Facebook halted work for a children’s app, Instagram Kids, after revelations the social media site was harmful to teen mental health.
And according to internet studies and psychology professionals, children’s online safety is more important than ever, with many Australian children forced to make friendships almost exclusively online during COVID-19 lockdowns.
Instagram said in an announcement Tuesday that it was “on hold” to the project to address widespread concerns and its internal research that found Instagram could affect young girls and boys when it comes to body image and body image issues. ‘self esteem.
Curtin University internet studies Professor Tama Leaver said the findings were a global problem, and a problem even more exacerbated by COVID-19 restrictions, especially for young Australians.
Melbourne will officially become the most closed city in the world on October 4, surpassing Buenos Aires’ record of 234 days, while Greater Sydney has remained closed since June.
Professor Leaver said this was a problem because social media was a “big booster” that exacerbated any underlying mental health issues that kids can’t identify.
“What we do know is that social media tends to exacerbate existing problems,” he said. TSTIME.
“The great thing last week was that even internal Facebook research showed it’s definitely problematic for some teens and we can extrapolate from that, if you take even less mature kids it will probably be even more of a problem.
“I think for children this is particularly problematic because they are the least able to overcome these difficulties.”
Professor Leaver said the problem with children’s versions of social media platforms was that they tended to be more of a ‘gateway drug’ than a solution for dealing with underage users.
On Instagram, you must be at least 13 years old to create an account.
“They may have presented it as a solution to get to know those under 13 on the app… but in reality what they tend to be is more like introductory drugs,” a- he declared.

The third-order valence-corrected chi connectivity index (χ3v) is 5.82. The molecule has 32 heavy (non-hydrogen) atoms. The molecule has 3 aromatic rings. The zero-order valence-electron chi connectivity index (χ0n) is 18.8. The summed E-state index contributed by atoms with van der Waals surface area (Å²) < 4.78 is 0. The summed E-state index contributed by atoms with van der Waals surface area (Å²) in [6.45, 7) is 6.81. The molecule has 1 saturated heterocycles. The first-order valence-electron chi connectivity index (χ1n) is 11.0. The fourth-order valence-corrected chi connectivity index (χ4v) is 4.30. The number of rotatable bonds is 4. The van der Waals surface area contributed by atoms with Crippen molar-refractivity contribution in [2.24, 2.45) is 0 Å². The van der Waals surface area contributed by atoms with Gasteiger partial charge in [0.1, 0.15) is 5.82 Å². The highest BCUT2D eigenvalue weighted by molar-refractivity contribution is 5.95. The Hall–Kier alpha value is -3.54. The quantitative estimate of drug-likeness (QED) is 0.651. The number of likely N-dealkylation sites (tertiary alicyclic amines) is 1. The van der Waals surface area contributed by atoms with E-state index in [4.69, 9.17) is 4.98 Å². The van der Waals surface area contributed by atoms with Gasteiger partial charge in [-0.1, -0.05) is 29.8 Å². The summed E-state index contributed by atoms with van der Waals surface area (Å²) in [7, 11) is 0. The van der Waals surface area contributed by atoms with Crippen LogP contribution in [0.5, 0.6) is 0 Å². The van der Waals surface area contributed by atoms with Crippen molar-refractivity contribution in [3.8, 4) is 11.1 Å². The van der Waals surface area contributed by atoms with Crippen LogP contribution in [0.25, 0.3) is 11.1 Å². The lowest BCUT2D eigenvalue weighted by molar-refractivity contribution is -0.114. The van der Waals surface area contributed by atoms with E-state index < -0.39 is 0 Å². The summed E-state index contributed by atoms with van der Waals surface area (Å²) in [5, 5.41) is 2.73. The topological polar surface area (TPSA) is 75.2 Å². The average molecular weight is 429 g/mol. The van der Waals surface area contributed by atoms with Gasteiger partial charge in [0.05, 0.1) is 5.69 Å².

“They get people in as early as possible, get you used to the interface, and they’ll stay there for life.”
Principal researcher and clinical psychologist at Monash University, Dr Gemma Sharp echoed Professor Leaver, saying that Instagram Kids and platforms like it are potentially problematic due to children’s vulnerability online. Especially when they are in online spaces that may not be fully supervised.
“We know from our research as well as the internal findings that Instagram and other social media platforms can be a real trigger for some young people, ”said Dr Sharp. TSTIME.
“It’s a very image-driven environment and when young people compare themselves to these highly filtered and organized profiles, they can feel like they’re missing or not as good.
“It tends to make them worse about their looks and their overall self-esteem. “
Dr Sharp said around 80% of Australia’s population is on social media.
According to statistics on the use of social media sites in Australia in March 2018, 94% of 12-24 year olds use social media.
Parents must manage children’s social networks
Instagram director Adam Mosseri on Tuesday championed the development of the Instagram Kids app, which targets children aged 10 to 12 who are already using Instagram and faking their age to meet the 13-year-old opening requirement of social media application. an account.
Mr Mosseri said the “age-appropriate experience designed specifically for them” would help parents feel more secure about their children’s use of Instagram.
But Professor Leaver questioned whether the app was “really driven by good intentions.”
He said children aged 10 to 12 using social media was a “gray gray area” that needs to be addressed from the perspective of children and parents.
“Adam Mosseri, the head of Instagram, continually says that we prefer to empower parents to make these choices. That’s all well and good, but in fact, one of the big tricks used by Facebook, Instagram and others platforms is to put all responsibility on the parents, ”he said.
“It’s a problem when I don’t think the time or resources are being invested in ensuring that parents have digital literacy to be able to guide children in making these decisions necessarily.
“Parents often feel like they don’t have control over their own digital identity, let alone have the skills to help their children. “
Dr Sharp and Professor Leaver recommended that parents talk to their children about what they watch on social media, ask them how they feel, and help them make informed decisions about who to follow and not. not follow.
Professor Leaver advised parents who were feeling overwhelmed to read A Parent’s Guide to Instagram to help start the conversation.